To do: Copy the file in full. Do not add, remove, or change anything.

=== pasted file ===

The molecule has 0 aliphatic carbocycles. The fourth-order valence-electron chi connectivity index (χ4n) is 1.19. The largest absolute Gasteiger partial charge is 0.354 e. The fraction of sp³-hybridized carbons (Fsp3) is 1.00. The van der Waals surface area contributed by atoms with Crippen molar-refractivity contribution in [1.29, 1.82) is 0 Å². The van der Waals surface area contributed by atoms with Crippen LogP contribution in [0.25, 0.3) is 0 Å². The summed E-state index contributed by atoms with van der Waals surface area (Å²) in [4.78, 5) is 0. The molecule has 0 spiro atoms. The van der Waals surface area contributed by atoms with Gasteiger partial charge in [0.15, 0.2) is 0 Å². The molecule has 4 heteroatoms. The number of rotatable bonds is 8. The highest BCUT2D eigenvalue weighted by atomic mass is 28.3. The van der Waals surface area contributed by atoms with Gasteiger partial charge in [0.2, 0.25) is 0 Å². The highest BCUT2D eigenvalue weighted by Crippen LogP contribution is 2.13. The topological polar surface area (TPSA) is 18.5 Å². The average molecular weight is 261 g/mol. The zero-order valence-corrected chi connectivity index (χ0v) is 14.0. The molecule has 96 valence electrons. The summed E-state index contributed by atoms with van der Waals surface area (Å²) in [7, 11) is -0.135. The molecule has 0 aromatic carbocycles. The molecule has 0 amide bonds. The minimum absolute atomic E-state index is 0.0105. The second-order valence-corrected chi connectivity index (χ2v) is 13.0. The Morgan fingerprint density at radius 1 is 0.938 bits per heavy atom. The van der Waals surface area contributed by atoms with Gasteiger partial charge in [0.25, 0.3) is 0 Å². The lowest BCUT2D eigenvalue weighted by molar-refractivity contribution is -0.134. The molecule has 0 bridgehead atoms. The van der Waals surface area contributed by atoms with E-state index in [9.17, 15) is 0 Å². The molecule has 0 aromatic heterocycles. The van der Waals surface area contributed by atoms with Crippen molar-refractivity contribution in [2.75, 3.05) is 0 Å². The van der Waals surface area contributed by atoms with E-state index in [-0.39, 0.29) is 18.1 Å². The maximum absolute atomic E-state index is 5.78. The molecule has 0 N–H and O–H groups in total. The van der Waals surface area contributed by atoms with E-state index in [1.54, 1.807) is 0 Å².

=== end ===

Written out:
The molecule has 0 aliphatic carbocycles. The fourth-order valence-electron chi connectivity index (χ4n) is 1.19. The largest absolute Gasteiger partial charge is 0.354 e. The fraction of sp³-hybridized carbons (Fsp3) is 1.00. The van der Waals surface area contributed by atoms with Crippen molar-refractivity contribution in [1.29, 1.82) is 0 Å². The van der Waals surface area contributed by atoms with Crippen LogP contribution in [0.25, 0.3) is 0 Å². The summed E-state index contributed by atoms with van der Waals surface area (Å²) in [4.78, 5) is 0. The molecule has 0 spiro atoms. The van der Waals surface area contributed by atoms with Gasteiger partial charge in [0.15, 0.2) is 0 Å². The molecule has 4 heteroatoms. The number of rotatable bonds is 8. The highest BCUT2D eigenvalue weighted by atomic mass is 28.3. The van der Waals surface area contributed by atoms with Gasteiger partial charge in [0.2, 0.25) is 0 Å². The highest BCUT2D eigenvalue weighted by Crippen LogP contribution is 2.13. The topological polar surface area (TPSA) is 18.5 Å². The average molecular weight is 261 g/mol. The zero-order valence-corrected chi connectivity index (χ0v) is 14.0. The molecule has 96 valence electrons. The summed E-state index contributed by atoms with van der Waals surface area (Å²) in [7, 11) is -0.135. The molecule has 0 aromatic carbocycles. The molecule has 0 amide bonds. The minimum absolute atomic E-state index is 0.0105. The second-order valence-corrected chi connectivity index (χ2v) is 13.0. The Morgan fingerprint density at radius 1 is 0.938 bits per heavy atom. The van der Waals surface area contributed by atoms with Gasteiger partial charge in [0.25, 0.3) is 0 Å². The lowest BCUT2D eigenvalue weighted by molar-refractivity contribution is -0.134. The molecule has 0 bridgehead atoms. The van der Waals surface area contributed by atoms with E-state index in [9.17, 15) is 0 Å². The molecule has 0 aromatic heterocycles. The van der Waals surface area contributed by atoms with Crippen molar-refractivity contribution in [2.75, 3.05) is 0 Å². The van der Waals surface area contributed by atoms with E-state index in [-0.39, 0.29) is 18.1 Å². The maximum absolute atomic E-state index is 5.78. The molecule has 0 N–H and O–H groups in total. The van der Waals surface area contributed by atoms with E-state index in [1.54, 1.807) is 0 Å².